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Family Buthidae

Striped bark scorpion - Centruroides vittatus Hentz striped scorpion? - Centruroides hentzi Striped Bark Scorpion - Centruroides vittatus - male Centruroides in the Organ Mountains - Centruroides vittatus - female Scorpion - Centruroides vittatus - female Scorpion - Centruroides vittatus - female scorpion - Centruroides vittatus - male Striped Bark Scorpion with Prey - Centruroides vittatus
Kingdom Animalia (Animals)
Phylum Arthropoda (Arthropods)
Subphylum Chelicerata (Chelicerates)
Class Arachnida (Arachnids)
Order Scorpiones (Scorpions)
Family Buthidae
BYOO-thih-dee; BYOO-thid (buthid) scorpions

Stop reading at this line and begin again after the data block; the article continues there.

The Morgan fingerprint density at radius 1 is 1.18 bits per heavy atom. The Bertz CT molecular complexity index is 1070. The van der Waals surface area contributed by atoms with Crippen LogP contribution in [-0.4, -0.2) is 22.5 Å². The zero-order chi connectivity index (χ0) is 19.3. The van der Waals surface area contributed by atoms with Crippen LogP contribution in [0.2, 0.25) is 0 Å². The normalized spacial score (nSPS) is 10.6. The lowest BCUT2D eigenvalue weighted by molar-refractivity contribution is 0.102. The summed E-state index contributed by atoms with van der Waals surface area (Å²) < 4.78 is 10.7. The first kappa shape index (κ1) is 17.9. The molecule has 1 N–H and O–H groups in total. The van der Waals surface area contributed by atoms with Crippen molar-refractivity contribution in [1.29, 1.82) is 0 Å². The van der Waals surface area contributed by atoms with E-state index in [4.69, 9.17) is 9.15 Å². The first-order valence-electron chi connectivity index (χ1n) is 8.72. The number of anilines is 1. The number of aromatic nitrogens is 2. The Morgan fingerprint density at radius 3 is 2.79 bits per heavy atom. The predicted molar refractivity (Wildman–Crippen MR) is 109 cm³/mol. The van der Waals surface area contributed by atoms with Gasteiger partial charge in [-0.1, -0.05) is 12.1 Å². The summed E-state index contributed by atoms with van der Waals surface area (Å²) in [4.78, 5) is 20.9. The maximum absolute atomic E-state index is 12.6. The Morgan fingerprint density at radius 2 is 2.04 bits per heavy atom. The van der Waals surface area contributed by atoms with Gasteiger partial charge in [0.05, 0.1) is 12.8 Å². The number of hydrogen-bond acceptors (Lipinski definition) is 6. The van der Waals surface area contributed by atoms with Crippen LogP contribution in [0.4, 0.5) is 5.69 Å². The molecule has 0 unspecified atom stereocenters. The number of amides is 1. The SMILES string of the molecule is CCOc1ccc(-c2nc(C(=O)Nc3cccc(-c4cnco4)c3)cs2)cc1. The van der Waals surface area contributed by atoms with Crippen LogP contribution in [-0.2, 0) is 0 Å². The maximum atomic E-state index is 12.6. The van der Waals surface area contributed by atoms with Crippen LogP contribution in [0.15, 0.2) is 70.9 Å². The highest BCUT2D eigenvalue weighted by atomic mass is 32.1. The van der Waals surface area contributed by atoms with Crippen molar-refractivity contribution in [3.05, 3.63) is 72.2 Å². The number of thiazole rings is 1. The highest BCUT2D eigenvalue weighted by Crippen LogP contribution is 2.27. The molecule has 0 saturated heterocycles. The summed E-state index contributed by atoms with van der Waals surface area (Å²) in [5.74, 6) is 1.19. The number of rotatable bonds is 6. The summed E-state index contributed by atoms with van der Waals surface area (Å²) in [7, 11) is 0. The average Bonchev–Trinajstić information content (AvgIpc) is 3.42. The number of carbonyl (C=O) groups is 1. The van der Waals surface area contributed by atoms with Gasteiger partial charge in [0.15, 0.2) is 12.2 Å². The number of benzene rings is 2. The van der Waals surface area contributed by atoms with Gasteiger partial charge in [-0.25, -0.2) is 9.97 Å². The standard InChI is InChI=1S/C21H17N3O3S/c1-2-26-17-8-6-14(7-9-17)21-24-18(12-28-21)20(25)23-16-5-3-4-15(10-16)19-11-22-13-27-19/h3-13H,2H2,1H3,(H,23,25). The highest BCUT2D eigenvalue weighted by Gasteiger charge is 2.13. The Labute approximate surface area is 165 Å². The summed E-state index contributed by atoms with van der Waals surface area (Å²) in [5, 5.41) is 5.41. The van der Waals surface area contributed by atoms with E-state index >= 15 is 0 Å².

The family Buthidae is easily recognized by the almost triangular sternum. The sternum is located on the underside just before the pectines (combs).
Buthid scorpions are found on all continents, except Antarctica, usually in warm climates. The only genus in America is Centruroides.
The family Buthidae is the largest scorpion family with over 50 genera and over 600 species worldwide.

Of the known 25 (or so) species of dangerous scorpions, only one species is NOT in the family Buthidae (it's Hemiscorpius lepturus, in the family Hemiscorpiidae, and it has a highly virulent haemotoxin).
Dangerous buthids are in the genera Centruroides (North America and Mexico), Tityus (South America), and Androctonus, Parabuthus, Leiurus, Mesobuthus, and Hottentotta in the Old World.

Oddly, with all the deadly animals in Australia, none of the buthids there are known to be dangerous.